Despite a late decline, oil futures ended the week with gains.
Crude oil prices were on the rise at the start of the week, driven by concerns over the ongoing strike in France that had caused massive fuel supply disruptions as well as expectations of further quantitative easing (QE) from the United States’ Federal Reserve.
An update on US industrial production released last week showed a decline of 0. per cent in September, which was interpreted as another sign that more QE is inevitable.
However, traders were mindful of Fed Chairman, Ben Bernanke’s recent comments that suggested that while the Fed was inclined to resort to more stimulus to drive up inflation and spur the slowing recovery, it appeared to be undecided on what the timing and the scale of the next round of QE should be.
The US government’s lack of a resolution to introduce more QE has provided a relief for the US dollar that hit multi-month lows against a basket of other major currencies last week.
The surge in greenback has pushed down oil prices, making the dollar denominated crude more expensive for holders of other currencies, denting demand.
Oil was hit hard by China’s unexpected decision to hike interest rates by 0.25 per cent, which was announced on Wednesday, marking the government’s latest attempt to curb inflation that is firmly on track to eclipse the 3 per cent target for the full year.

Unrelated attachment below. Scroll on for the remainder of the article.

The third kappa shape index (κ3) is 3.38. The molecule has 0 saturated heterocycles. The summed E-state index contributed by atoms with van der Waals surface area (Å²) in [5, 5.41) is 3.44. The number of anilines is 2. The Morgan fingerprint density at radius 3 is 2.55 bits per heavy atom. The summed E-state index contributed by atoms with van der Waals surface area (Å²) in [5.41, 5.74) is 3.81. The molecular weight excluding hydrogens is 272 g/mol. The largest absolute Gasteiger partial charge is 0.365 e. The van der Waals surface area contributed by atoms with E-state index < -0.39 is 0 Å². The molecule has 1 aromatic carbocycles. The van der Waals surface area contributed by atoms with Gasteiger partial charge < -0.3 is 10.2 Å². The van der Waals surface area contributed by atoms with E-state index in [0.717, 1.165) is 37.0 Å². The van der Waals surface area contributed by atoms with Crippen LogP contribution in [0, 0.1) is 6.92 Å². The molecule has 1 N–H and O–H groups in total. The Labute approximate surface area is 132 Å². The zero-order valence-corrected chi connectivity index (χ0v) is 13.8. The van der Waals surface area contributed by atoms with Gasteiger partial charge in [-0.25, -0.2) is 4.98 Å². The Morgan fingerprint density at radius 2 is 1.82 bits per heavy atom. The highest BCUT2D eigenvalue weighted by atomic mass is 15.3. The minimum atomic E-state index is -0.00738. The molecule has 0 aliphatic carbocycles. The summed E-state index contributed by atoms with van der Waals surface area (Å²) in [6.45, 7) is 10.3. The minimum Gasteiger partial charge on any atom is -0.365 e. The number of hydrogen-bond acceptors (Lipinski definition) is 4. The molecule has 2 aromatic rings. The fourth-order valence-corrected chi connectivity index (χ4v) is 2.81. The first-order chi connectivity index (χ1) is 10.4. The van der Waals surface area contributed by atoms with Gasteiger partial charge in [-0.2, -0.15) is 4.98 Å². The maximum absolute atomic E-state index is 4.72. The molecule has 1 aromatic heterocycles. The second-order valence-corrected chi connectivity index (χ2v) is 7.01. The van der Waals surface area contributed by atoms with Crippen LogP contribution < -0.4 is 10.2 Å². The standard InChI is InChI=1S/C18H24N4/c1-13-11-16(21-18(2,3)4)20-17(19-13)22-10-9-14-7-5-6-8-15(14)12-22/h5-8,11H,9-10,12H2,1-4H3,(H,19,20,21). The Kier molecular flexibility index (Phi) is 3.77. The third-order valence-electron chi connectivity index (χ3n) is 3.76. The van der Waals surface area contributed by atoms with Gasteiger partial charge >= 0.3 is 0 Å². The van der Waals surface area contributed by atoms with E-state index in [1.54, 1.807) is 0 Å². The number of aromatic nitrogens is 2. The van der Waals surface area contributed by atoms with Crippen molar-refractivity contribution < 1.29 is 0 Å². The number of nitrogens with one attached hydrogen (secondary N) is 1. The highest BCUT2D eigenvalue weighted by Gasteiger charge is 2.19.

Higher interest rates are expected to curb economic activity, pushing down the demand for crude oil from the world’s second largest energy consumer.
On top of that, the prices have been pressured by last week’s US inventories reports, which signalled a lower level of demand from the world’s largest energy consumer.
The US Energy Department said that gasoline stockpiles unexpectedly gained 1.3 million barrels last week, while crude oil inventories in the added 700,000 barrels.
Volumes were very low on Friday as investors opted to stay on the sidelines amid caution over the G20 meeting that kicked off in South Korea.
The group focused on fiscal policy issues, looking to work out an agreement to preclude a currency war that could cause countries to resort to protectionist measures.
CNOOC, GNPC Stake $5bn For Kosmos’ Assets
OIL & GAS; 9
China’s National Oil Corporation (CNOOC) and Ghana National Petroleum Corp. (GNPC) have submitted a $5 billion bid for Kosmos Energy LLC’s assets in the West African country.
Sources with direct knowledge of the matter said on Friday that buyers have been circling Kosmos, attracted to the company’s stake in a large oil discovery known as the Jubilee field.
Kosmos is backed by private equity firms Blackstone Group and Warburg Pincus.
The Tide gathered that Exxon Mobile had previously offered $4 billion for the stake.